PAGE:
5. Select both artwork outlines. Right click.  Select Convert To / Run.
  6. Select the second element in the design as shown. This is artwork.  Right click.  Select Convert To / Run.
  7. Rearrange the thread sequence so that the butterfly section stitches second, followed by the outline stitches.
  8. I like using different colors, so I selected different thread colors for each of my outlines. Change the thread colors as you wish.

 

Follow the directions included with the Monster Block Maker to prepare the template with double sided adhesive tape.  Watch the short video clip to see the steps where I made the quilt sandwich.  The double sided adhesive tape lasts for multiple blocks.  (hence my tape looks a wee bit messy, but it does keep the fabric secure).  Once the tape loses its stickiness just change the tape.

The next video shows the the outline being stitched.  This step secures the quilt sandwich.

Here’s the finished block.

Remove the block from the Monster Block Maker template.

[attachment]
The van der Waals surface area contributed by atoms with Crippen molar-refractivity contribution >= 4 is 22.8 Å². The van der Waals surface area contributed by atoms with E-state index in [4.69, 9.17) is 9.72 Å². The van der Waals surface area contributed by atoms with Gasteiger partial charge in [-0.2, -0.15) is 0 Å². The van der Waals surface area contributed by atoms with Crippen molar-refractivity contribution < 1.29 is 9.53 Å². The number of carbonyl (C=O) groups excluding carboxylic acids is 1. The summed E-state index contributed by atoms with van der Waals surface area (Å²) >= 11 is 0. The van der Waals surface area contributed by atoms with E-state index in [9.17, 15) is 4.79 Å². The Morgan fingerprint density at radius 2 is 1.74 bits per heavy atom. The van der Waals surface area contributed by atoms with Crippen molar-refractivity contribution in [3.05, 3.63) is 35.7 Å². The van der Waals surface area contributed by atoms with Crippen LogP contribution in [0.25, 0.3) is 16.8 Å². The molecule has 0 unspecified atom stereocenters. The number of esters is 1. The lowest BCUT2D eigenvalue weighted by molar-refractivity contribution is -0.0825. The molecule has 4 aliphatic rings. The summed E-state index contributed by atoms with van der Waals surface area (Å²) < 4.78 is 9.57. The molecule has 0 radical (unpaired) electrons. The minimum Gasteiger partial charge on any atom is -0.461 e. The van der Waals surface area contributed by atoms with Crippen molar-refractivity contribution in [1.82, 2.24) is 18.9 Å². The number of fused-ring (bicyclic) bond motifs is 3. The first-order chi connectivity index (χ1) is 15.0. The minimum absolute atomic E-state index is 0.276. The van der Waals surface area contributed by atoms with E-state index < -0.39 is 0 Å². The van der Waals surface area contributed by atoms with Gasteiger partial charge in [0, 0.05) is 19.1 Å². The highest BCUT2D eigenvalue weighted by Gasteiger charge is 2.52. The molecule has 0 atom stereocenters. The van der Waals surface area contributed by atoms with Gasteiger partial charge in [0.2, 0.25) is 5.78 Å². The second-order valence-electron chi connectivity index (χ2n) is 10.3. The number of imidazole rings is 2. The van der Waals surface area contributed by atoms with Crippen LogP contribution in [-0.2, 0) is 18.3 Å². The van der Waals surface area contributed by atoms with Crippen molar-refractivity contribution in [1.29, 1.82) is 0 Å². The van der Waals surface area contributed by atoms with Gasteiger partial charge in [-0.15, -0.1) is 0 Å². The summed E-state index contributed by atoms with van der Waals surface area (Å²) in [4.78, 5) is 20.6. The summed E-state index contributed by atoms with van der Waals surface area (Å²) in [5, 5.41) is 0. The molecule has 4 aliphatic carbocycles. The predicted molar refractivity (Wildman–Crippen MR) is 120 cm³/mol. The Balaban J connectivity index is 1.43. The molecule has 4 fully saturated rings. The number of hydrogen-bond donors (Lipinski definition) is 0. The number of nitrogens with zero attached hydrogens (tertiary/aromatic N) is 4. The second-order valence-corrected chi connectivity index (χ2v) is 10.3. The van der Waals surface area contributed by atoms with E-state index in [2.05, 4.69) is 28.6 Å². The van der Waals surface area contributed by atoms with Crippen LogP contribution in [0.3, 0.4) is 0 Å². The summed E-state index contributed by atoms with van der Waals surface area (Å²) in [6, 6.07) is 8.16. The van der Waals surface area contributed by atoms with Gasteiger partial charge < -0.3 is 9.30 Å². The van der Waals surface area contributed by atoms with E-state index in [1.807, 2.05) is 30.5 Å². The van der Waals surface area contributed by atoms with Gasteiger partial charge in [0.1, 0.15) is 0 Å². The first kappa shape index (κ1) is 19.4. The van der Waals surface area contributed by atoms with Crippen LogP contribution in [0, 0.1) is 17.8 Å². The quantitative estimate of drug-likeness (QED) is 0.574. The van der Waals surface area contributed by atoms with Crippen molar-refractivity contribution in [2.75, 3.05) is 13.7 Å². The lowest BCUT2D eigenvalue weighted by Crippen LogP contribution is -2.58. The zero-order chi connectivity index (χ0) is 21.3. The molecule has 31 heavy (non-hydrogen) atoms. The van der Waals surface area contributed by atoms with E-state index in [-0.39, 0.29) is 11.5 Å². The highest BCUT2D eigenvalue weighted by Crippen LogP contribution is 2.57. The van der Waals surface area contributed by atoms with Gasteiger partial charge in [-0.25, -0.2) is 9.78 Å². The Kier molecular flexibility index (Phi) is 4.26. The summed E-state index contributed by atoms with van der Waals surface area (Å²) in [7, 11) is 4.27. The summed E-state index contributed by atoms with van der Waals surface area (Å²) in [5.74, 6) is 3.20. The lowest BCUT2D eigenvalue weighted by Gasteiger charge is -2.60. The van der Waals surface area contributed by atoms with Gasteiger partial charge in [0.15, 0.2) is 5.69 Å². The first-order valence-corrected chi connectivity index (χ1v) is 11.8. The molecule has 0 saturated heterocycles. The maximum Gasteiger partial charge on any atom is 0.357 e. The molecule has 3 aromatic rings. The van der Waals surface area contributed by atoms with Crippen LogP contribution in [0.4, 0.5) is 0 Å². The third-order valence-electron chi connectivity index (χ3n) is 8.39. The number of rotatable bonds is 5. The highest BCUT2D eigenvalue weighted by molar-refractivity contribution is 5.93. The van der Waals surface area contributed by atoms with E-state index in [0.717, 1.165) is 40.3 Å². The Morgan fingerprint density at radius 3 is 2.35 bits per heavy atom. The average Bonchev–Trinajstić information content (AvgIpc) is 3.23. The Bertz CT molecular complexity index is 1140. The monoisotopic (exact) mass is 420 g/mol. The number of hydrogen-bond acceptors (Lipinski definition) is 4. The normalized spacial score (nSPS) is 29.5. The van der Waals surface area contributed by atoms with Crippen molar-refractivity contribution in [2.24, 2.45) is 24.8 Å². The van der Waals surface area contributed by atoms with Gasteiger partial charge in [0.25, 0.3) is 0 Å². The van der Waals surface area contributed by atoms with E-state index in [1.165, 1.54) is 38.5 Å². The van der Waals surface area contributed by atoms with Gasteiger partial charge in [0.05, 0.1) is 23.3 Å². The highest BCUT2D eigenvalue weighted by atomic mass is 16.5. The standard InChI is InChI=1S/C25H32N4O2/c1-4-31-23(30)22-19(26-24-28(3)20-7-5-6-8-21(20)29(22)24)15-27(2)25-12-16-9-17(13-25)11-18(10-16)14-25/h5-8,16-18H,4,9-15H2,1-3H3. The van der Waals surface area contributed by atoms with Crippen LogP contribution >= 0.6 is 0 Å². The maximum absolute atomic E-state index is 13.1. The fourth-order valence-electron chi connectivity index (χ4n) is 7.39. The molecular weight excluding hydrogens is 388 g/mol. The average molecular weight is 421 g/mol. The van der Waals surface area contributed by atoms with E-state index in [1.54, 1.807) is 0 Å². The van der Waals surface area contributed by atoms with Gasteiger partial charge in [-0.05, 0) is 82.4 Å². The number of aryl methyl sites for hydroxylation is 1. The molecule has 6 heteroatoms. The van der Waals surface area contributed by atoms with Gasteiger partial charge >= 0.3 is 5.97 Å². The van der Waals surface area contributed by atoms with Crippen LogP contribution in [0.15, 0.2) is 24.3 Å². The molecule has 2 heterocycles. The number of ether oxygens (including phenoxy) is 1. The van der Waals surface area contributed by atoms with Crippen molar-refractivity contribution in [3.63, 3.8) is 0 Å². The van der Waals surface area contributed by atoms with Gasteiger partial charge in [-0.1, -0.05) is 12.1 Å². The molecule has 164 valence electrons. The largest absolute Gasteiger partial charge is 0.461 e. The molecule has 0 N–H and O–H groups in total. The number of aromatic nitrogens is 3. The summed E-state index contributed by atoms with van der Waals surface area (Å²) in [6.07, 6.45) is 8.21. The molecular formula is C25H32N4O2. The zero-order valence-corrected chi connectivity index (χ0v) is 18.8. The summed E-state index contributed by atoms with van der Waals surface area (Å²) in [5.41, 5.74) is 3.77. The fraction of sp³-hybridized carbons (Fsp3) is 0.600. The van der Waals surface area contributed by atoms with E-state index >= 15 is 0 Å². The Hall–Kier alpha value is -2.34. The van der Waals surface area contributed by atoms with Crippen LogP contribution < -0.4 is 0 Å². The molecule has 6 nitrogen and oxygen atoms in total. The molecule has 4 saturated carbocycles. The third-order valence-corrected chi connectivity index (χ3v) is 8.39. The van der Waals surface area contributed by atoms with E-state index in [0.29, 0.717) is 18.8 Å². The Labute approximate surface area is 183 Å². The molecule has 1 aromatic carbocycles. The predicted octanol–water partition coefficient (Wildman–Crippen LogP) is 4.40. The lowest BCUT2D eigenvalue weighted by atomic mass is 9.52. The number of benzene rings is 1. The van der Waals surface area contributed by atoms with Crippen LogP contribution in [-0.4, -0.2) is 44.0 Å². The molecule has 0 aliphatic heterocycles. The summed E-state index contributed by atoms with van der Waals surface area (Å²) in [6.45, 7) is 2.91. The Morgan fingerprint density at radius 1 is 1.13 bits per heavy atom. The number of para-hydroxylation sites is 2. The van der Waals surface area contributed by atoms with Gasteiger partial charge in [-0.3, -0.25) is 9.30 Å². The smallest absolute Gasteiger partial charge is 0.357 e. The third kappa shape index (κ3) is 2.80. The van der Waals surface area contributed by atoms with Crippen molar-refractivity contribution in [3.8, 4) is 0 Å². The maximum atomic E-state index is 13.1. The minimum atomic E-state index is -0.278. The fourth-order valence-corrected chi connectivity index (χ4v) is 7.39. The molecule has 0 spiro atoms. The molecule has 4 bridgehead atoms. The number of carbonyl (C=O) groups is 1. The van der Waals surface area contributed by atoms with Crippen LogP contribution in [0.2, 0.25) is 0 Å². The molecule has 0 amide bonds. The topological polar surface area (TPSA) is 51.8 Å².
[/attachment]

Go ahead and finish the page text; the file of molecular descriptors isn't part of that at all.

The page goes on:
Here’s a look at the finished trimmed block.

 


Additional Resources:

An Introduction to Floating Your Quilt Block

Single Needle Machines

Mult-Needle Machine 

 

 

 

Stitching Pumpkins

The Dallas Arboretum has transitioned from their summer floral display to an eye-catching display of pumpkins and gourds.  All the stores are stocked with pumpkin decorations.  The coffee shops even have fall colors in their window displays.  With all the pumpkins popping up everywhere, I thought it would be gourd to join in! 😉


Our newest quilting collection, Pumpkin Parade, makes it easy to join in the festivities by making fall décor.  But before I started, I decided to set up a few rules.

Rule 1.  Stay focused.  (ha!)  By that I mean I decided to start and finish one project at a time.  I usually like to start multiple projects and I get so overwhelmed that I don’t finish them!  This also motivated me to get the current project finished so I could swiftly move on to my next great experiment.